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Warm reception for Friends Provident CIC upgrade

Friends Provident – Critical Illness Cover

Type: Individual critical-illness protection plan

Minimum-maximum ages: One month-69

Minimum term: Six years for level cover, 10 years for decreasing cover

Minimum premium/cover: £7.50 a month or £75 a year/no minimum

Maximum cover: £2m

Conditions covered: Alzheimer’s disease, Aorta graft surgery, aplastic anaemia, bacterial meningitis, benign brain tumour, blindness, cancer, cardiomyopathy, coma, coronary artery by-pass grafts, Creutzfeldt-Jacob disease, deafness, dementia, encephalitis, heart attack, heart valve replacement or repair, HIV infection, kidney failure, liver failure, loss of hands or feet, loss of speech, major organ transplant, mastectomy, motor neurone disease, multiple sclerosis, open heart surgery, paralysis of limbs, Parkinson’s disease, permanent and total disability before age 60, primary pulmonary hypertension, progressive supra nuclear palsy, respiratory failure, stroke, systemic lupus erythematosus, third degree burns, traumatic head injury

Options: Single or joint lives, level or decreasing cover, mortgage increase and extension option, guaranteed insurability special events option on level cover only, waiver of premium, free critical illness cover for up to three months before the plan starts if applicant is taking out a new mortgage

Commission: Menu-based with flexible split between initial and renewal commission


Friends Provident has enhanced its critical illness protection plan by adding mastectomy cover and improving the definitions of heart attack, benign brain tumour, coronary artery by-pass grafts, heart valve replacement/repair and coma.

Highclere Financial Services partner Alan Lakey notes that Friends Provident has a compelling history, with its Quaker roots feeding its status as a protection specialist. “Over recent years the brand has lost much of its lustre and has seen other companies forge ahead with new products and unique features. The question of ownership and commitment to the market has also caused many advisers to view Friends with a degree of circumspection. This appears to have been resolved with the recent acquisition of Axa’s protection business by Resolution and ongoing commitment to a combined company named Friends Life.”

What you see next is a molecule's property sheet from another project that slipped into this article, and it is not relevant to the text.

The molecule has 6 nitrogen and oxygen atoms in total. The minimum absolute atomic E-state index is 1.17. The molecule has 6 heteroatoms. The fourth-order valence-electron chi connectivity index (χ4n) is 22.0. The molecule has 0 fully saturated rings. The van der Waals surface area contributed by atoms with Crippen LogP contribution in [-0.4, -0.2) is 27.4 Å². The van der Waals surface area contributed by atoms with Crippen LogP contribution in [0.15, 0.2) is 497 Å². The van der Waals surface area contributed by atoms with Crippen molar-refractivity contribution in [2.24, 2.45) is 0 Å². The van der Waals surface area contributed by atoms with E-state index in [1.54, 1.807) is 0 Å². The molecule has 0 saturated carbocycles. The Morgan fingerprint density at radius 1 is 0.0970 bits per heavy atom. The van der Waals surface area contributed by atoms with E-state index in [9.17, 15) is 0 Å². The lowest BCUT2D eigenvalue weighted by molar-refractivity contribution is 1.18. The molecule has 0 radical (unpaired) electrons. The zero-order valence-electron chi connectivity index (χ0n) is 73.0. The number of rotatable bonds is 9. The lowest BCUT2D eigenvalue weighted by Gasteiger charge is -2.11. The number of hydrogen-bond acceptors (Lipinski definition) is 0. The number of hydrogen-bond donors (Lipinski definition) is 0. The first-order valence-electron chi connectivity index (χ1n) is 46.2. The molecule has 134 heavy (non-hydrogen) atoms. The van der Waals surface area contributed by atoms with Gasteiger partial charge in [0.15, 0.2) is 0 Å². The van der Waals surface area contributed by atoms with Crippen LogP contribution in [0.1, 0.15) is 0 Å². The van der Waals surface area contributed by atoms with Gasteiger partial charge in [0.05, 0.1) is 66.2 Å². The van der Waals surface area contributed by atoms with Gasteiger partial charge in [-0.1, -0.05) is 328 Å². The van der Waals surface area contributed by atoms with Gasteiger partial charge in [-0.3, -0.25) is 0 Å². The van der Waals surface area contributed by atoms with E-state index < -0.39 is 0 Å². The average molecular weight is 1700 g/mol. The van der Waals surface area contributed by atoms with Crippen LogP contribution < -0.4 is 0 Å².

Lakey observes that product designers are now shunning the easy option of adding conditions that hardly anybody has heard of and which are equally unlikely to result in a claim. He says: “FP has added one new condition and upgraded five existing conditions. The new condition is mastectomy for ductal carcinoma in situ. Claims are limited to the lower of 20 per cent of the sum assured or £15,000. During 2009 there were 920 such instances for females below age 50, which contrasts with 120 diagnoses of aplastic anaemia for the whole of the UK population. Therefore, this addition is very welcome.”

Discussing the enhancements made to the critical illness plan in more detail, Lakey adds that typical clinical symptoms such as chest pain are no longer required for a heart attack claim. “The surgical removal of a benign brain tumour is now included and coma claims no longer require a 96 hours qualifying period. Additionally, non-invasive surgery is no longer excluded for coronary artery by pass grafts or heart valve repair or replacement – a notable improvement given the increasing appetite for keyhole surgery.”

In Lakey’s view, the gauge of a good critical illness plan must be its comparative ability to successfully pay a claim when warranted and he feels that FP’s improvements have enhanced its proposition. “These improvements have moved FP up the league table from below average to above average, but they are not sufficient to threaten the top players in terms of quality of definitions.

“If quality is the differentiator then Bupa, Fortis, Legal & General and Axa will be the main competitors. Those advisers more focused on price will also look at Aviva and LV=,” he says.

Summing up, Lakey says: “The design and marketing of critical illness products is a permanent game of one-upmanship with providers seeking to outdo their competitors and looking to regain former glories when they are eventually overtaken. Plan improvements can only result in a better experience for policyholders and FP is commended for upgrading its definitions.”


Suitability to market: Good

Flexibility: Good

Cover provided: Good

Adviser remuneration: Good

Overall 7/10


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There is one comment at the moment, we would love to hear your opinion too.

  1. I beg to differ, BUPA’s name is better than their product. It isn’t about the number of conditions that they cover it is about the quality of the product. BUPA covers 40 conditions which include 5 ABI+ deffintions, in comparision to FP’s 37 (7 ABI+). In my opinion and experience the ones FP have listed are more likely to be claimed on, perhaps this is just a coincidence?

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